OUR FUTURE

Big Four more than a legacy agenda

Successful execution an inescapable precondition for launching economic, social transformation.

In Summary

• Imagine being raised in Kenya as a young woman and never having to worry about your own death at childbirth or losing your baby before their fifth birthday.

• Imagine industrial parks in every county that produce high-quality products with three proud words “Made in Kenya”.

Amid the rancour and jostling for 2022, President Uhuru Kenyatta has decided that he will not be a lame duck in his last term. In fact, Uhuru Kenyatta intends to exceed in ambition and impact what his government achieved in the first five years.

Through the Big Four agenda, he wants to deliver food security, affordable housing and healthcare, and transform Kenya into a regional manufacturing powerhouse. For a lame-duck administration, this agenda is ambitious.

While the details are imprecise and the policy and financing details are scant, the Big Four agenda is both critical and attainable. Successful execution of the President’s agenda is an inescapable precondition to launching Kenya’s economic and social transformation.

Imagine being raised in Kenya as a young woman and never having to worry about your own death at childbirth or losing your baby before their fifth birthday. Imagine living in Kenya and not having to worry about your child benefiting from free or affordable education because she was malnourished and stunted. Imagine living in a country where decent housing with access to water and sanitation is not the exclusive privilege of the wealthy few.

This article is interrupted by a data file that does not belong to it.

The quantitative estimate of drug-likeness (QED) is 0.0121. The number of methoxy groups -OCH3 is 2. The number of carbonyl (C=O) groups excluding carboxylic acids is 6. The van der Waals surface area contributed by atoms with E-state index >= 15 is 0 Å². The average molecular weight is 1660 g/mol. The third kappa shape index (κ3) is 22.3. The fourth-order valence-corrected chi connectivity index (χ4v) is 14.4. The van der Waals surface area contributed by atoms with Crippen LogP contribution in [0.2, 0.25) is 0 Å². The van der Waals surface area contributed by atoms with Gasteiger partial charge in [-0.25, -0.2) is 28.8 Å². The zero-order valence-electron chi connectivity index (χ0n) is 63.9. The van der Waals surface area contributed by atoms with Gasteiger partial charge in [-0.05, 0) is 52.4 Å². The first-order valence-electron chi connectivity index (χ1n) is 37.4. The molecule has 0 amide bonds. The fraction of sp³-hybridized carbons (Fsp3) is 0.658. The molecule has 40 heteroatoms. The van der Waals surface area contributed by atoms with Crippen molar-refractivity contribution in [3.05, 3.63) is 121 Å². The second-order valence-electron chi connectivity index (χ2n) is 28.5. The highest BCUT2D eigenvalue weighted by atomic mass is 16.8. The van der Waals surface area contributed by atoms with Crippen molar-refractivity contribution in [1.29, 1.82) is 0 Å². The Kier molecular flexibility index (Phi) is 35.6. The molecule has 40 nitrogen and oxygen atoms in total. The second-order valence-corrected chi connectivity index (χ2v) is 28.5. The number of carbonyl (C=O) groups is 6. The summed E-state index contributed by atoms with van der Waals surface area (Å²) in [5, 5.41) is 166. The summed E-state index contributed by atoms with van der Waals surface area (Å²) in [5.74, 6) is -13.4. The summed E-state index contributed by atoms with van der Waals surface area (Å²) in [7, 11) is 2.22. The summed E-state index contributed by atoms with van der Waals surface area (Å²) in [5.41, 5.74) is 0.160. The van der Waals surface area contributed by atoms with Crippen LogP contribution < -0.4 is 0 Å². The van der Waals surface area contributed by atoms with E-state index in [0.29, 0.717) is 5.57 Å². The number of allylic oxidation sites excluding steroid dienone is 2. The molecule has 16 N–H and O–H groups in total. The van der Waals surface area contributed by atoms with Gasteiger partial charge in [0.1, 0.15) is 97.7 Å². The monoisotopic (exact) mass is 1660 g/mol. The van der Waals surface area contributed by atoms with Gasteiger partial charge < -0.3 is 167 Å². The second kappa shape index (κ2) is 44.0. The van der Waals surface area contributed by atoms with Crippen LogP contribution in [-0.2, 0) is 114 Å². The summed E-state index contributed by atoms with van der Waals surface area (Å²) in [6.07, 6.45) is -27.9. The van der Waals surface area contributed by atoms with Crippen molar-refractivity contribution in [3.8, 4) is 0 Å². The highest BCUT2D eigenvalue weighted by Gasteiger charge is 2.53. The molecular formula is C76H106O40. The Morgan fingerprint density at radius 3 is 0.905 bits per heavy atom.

The trillions to be made by Kenya’s legendary entrepreneurs is the trivial part of the Big Four agenda. Effective delivery of the Big Four as a historic opportunity to harness the ingenuity of our youth and invest more in our tertiary institutions as well as technology and innovation hubs

Imagine industrial parks in every county that produce high-quality products with three proud words “Made in Kenya”. Imagine Kenya growing our own middle class, men and women who earn a decent wage, on par with the so-called industrial countries of the West. Not the working poor, on the brink of poverty type of middle class who spend less than $20 (sh2,073) a day.

For the unscrupulous, the Big Four is an opportunity to cut deals and make ignominious profits. For example, it has been reported that 35 private firms are set to build one million houses by 2023 at a cost of Sh2.6 trillion, equivalent to about twice our national revenue. The unit price per house under a scheme that will be buttressed by a public mortgage refinancing company will be Sh2.6 million.

The trillions to be made by Kenya’s legendary entrepreneurs is the trivial part of the Big Four agenda. Effective delivery of the Big Four as a historic opportunity to harness the ingenuity of our youth and invest more in our tertiary institutions as well as technology and innovation hubs to invent and produce substitutes for energy intensive industrial products such as cement and sand, which are damaging our land and polluting our air and water systems.

We can attain food security not by throwing tonnes of inorganic fertilisers in our farms or by leasing land to big foreign agro-industrial investors. We can put millions of smallholder farmers to work and use smart technology to optimise inputs and farm operations, and manage transition from small farms in an orderly fashion.

New businesses led by young entrepreneurs could revolutionise healthcare. Our youth could help pioneer innovations in patient records and delivery of care through coordination of health teams in multiple places using technology. We can lead the world in re-designing and delivering quality health at a lower cost.